There is variation regarding the use of surgery and interventional radiological techniques in the management of epistaxis. This review evaluates the effectiveness of surgical artery ligation compared to direct treatments (nasal packing, cautery), and that of embolisation compared to direct treatments and surgery.

Intranasal packs and haemostatic agents for the management of adult epistaxis: systematic review.

The mainstay of management of epistaxis refractory to first aid and cautery is intranasal packing. This review aimed to identify evidence surrounding nasal pack use.

Initial assessment in the management of adult epistaxis: systematic review.

The initial assessment of epistaxis patients commonly includes: first aid measures, observations, focused history taking, and clinical examinations and investigations. This systematic review aimed to identify evidence that informs how the initial assessment of these patients should be conducted.

Epistaxis 2016: national audit of management.

Epistaxis is a common condition that can be associated with significant morbidity, and it places a considerable burden on our healthcare system. This national audit of management sought to assess current practice against newly created consensus recommendations and to expand our current evidence base.

Intranasal cautery for the management of adult epistaxis: systematic review.

Cauterisation techniques are commonly used and widely accepted for the management of epistaxis. This review assesses which methods of intranasal cautery should be endorsed as optimum treatment on the basis of benefits, risks, patient tolerance and economic assessment.

The British Rhinological Society multidisciplinary consensus recommendations on the hospital management of epistaxis.

Epistaxis is a common ENT emergency in the UK; however, despite the high incidence, there are currently no nationally accepted guidelines for its management. This paper seeks to recommend evidence-based best practice for the hospital management of epistaxis in adults.

High-frequency conductive hearing loss as a diagnostic test for incomplete ossicular discontinuity in non-cholesteatomatous chronic suppurative otitis media.

Chronic suppurative otitis media, with or without cholesteatoma, may lead to erosion of the ossicles and discontinuity of the ossicular chain. In incomplete ossicular discontinuity (IOD), partial erosion of the ossicles occurs, but some sound transmission is noted throughout the ossicular chain. High-frequency conductive hearing loss (HfCHL) has been considered a hallmark of incomplete ossicular discontinuity. This study aims to evaluate the use of HfCHL as a preoperative predictor of IOD in patients with non-cholesteatomatous chronic suppurative otitis media. The HfCHL test was defined as the preoperative air-bone gap (ABG) at 4 kHz minus the average of the ABG at 0.25 and 0.5 kHz. The test was applied in 328 patients before surgery and compared to intraoperative findings as the gold standard. At surgery, 201 (61.3%) patients had an intact ossicular chain, 44 (13.4%) had a complete ossicular discontinuity, and 83 (25.3%) exhibited an IOD. The best cutoff level was calculated as 10 dB. The HfCHL test to diagnose IOD had a sensitivity of 83% and a specificity of 92% with a post-test probability of 78% and a likelihood ratio of 10.2. We concluded that the HfCHL test is highly effective in predicting IOD in patients with non-cholesteatomatous chronic suppurative otitis media and that it should be used routinely as a screening test prior to surgery.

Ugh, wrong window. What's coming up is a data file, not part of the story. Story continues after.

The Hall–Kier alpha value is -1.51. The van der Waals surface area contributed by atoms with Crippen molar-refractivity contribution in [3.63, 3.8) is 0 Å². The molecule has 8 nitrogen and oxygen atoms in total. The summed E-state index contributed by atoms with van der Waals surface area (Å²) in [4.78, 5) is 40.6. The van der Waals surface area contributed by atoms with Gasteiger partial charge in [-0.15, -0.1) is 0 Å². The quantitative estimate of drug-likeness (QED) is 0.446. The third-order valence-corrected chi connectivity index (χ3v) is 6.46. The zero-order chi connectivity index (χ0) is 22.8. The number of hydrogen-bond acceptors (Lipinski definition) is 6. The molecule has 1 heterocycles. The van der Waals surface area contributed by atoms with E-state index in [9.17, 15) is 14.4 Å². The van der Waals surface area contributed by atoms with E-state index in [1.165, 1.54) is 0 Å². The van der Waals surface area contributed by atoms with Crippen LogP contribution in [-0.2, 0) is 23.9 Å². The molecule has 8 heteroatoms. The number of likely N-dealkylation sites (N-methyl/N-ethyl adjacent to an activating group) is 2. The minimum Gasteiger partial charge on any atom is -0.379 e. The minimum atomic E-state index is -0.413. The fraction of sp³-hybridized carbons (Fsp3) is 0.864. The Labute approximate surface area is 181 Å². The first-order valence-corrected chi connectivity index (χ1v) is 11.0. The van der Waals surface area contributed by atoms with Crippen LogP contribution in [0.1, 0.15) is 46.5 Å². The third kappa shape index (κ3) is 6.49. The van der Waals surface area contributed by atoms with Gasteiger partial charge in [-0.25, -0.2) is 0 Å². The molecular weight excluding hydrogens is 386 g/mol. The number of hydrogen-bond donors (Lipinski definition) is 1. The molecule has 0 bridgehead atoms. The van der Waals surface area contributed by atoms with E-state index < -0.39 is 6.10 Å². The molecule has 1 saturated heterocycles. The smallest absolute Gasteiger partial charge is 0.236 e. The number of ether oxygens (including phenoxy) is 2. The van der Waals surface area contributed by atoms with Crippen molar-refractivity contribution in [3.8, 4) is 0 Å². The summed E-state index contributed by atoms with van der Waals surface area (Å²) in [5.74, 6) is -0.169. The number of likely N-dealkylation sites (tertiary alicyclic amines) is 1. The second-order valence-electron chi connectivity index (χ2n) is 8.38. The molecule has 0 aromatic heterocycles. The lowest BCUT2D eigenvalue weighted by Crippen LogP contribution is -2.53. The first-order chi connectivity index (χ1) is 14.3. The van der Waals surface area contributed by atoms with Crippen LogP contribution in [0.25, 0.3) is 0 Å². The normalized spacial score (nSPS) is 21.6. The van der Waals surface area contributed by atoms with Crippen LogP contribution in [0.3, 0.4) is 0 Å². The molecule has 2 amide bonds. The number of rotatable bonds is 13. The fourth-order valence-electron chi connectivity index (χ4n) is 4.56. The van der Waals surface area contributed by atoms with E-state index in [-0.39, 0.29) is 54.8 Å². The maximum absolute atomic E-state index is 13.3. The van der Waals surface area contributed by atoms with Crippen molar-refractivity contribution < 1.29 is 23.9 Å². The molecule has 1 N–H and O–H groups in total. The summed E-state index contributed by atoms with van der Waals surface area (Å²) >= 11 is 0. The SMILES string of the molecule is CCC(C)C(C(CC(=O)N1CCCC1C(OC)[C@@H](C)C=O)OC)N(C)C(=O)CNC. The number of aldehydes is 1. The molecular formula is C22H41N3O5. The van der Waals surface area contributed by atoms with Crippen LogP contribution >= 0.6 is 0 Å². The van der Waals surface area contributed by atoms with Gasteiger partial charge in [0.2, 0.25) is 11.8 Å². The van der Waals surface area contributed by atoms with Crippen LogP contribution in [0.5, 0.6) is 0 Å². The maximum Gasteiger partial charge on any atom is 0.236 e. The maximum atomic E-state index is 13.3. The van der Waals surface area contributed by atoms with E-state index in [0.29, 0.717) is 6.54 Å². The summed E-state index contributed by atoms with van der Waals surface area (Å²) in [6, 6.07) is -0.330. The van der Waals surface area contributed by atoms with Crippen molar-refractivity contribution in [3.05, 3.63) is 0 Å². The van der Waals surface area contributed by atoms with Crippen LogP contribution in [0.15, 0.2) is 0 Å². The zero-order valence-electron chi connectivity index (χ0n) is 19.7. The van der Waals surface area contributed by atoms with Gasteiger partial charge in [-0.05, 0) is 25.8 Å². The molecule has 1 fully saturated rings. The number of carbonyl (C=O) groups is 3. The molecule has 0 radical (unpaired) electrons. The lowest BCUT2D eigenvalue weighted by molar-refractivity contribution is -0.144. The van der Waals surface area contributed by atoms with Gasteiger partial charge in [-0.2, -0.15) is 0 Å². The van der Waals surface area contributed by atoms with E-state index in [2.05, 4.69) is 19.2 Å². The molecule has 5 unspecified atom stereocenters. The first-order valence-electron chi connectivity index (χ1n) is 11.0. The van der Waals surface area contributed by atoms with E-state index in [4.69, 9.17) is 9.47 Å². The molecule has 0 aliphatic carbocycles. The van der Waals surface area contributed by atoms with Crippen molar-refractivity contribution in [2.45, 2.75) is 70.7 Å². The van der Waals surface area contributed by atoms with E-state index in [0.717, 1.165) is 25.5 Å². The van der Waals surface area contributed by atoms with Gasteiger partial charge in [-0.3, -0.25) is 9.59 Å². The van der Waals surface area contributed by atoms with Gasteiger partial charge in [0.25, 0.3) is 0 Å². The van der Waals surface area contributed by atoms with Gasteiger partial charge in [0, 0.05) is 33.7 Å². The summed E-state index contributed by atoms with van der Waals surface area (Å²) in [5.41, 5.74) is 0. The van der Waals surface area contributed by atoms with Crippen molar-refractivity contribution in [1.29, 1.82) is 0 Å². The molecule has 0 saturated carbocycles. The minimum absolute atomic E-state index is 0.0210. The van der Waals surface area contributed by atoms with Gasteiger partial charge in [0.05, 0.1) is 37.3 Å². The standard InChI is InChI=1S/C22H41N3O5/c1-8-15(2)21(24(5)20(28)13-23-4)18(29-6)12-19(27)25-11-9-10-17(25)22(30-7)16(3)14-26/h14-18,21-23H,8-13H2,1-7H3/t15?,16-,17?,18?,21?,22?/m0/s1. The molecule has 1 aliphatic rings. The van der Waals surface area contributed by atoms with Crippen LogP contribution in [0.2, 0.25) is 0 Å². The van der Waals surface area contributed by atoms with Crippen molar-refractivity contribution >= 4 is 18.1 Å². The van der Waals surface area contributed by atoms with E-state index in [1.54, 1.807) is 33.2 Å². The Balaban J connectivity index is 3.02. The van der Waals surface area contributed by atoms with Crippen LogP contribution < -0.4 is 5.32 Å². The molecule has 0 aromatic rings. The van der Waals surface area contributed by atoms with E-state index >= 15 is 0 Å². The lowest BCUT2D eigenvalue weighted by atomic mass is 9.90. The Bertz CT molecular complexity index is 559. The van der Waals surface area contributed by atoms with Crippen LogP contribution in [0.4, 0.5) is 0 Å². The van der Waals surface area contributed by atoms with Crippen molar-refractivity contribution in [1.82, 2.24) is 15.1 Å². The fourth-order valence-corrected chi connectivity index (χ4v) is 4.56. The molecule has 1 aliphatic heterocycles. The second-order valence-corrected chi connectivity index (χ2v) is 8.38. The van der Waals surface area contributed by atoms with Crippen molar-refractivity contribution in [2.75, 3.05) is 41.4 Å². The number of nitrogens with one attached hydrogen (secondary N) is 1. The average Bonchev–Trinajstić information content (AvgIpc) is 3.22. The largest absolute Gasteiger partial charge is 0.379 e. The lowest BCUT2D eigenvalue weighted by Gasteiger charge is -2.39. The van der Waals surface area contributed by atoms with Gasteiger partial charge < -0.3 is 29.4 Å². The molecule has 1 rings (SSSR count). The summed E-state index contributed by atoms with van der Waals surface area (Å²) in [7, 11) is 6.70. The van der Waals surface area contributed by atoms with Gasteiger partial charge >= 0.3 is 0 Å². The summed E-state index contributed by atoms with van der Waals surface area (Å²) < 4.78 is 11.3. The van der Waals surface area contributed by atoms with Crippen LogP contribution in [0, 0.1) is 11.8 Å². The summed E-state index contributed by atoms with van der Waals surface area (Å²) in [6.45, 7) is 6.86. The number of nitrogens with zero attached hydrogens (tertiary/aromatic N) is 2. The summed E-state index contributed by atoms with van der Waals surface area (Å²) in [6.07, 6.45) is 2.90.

Prevalence of paediatric chronic suppurative otitis media and hearing impairment in rural Malawi: A cross-sectional survey.

To estimate the prevalence of World Health Organization-defined chronic suppurative otitis media (CSOM) and mild hearing impairment in a population representative sample of school-entry age children in rural Malawi. A secondary objective was to explore factors associated with CSOM in this population.

Hearing Loss in Adults.

Association of Broad- vs Narrow-Spectrum Antibiotics With Treatment Failure, Adverse Events, and Quality of Life in Children With Acute Respiratory Tract Infections.

Acute respiratory tract infections account for the majority of antibiotic exposure in children, and broad-spectrum antibiotic prescribing for acute respiratory tract infections is increasing. It is not clear whether broad-spectrum treatment is associated with improved outcomes compared with narrow-spectrum treatment.

Diagnosis and First-Line Treatment of Chronic Sinusitis.

Whole-exome sequencing identified a missense mutation in WFS1 causing low-frequency hearing loss: a case report.

Low-frequency nonsyndromic hearing loss (LF-NSHL) is a rare, inherited disorder. Here, we report a family with LF-NSHL in whom a missense mutation was found in the Wolfram syndrome 1 (WFS1) gene.

Probiotic capsules and xylitol chewing gum to manage symptoms of pharyngitis: a randomized controlled factorial trial.

Reducing the use of antibiotics for upper respiratory tract infections is needed to limit the global threat of antibiotic resistance. We estimated the effectiveness of probiotics and xylitol for the management of pharyngitis.